Why is it that I have to initialize the class and tk.Tk?

I’m just starting to get into object oriented programming. So I know that ‘class App(tk.Tk)’ makes tk.Tk the parent. If the class App is the basically the same as Tk here, why do I have to initialize App and tk.Tk separately?

import tkinter as tk

class App(tk.Tk):

    def __init__(self, *args, **kwargs):
        tk.Tk.__init__(self)


window = App()
window.mainloop()

>Solution :

Technically, you don’t. If App.__init__ isn’t defined, then the attribute lookup resolves to the __init__ method of the parent (tk.Tk).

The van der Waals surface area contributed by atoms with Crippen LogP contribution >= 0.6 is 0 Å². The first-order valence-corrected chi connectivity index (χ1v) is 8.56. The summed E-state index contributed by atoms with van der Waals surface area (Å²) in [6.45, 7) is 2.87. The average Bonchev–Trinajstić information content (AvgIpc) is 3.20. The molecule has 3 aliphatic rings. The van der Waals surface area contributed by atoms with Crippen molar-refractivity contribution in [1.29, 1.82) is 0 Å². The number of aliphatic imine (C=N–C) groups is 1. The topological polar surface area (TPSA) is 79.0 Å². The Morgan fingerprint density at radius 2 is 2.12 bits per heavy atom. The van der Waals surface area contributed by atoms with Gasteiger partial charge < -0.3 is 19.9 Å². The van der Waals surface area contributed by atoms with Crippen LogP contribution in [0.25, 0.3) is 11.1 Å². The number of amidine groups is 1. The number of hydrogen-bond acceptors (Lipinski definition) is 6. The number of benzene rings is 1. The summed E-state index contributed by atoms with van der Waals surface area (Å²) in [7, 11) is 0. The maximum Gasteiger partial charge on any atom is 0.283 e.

But since you did define App.__init__, the only way tk.Tk.__init__ is called is if you call it explicitly. You should do so, to ensure that the object is appropriately initialized as an instance (via subclassing) of tk.Tk. Once that is done, you can proceed with your App-specific initialization.

Leave a Reply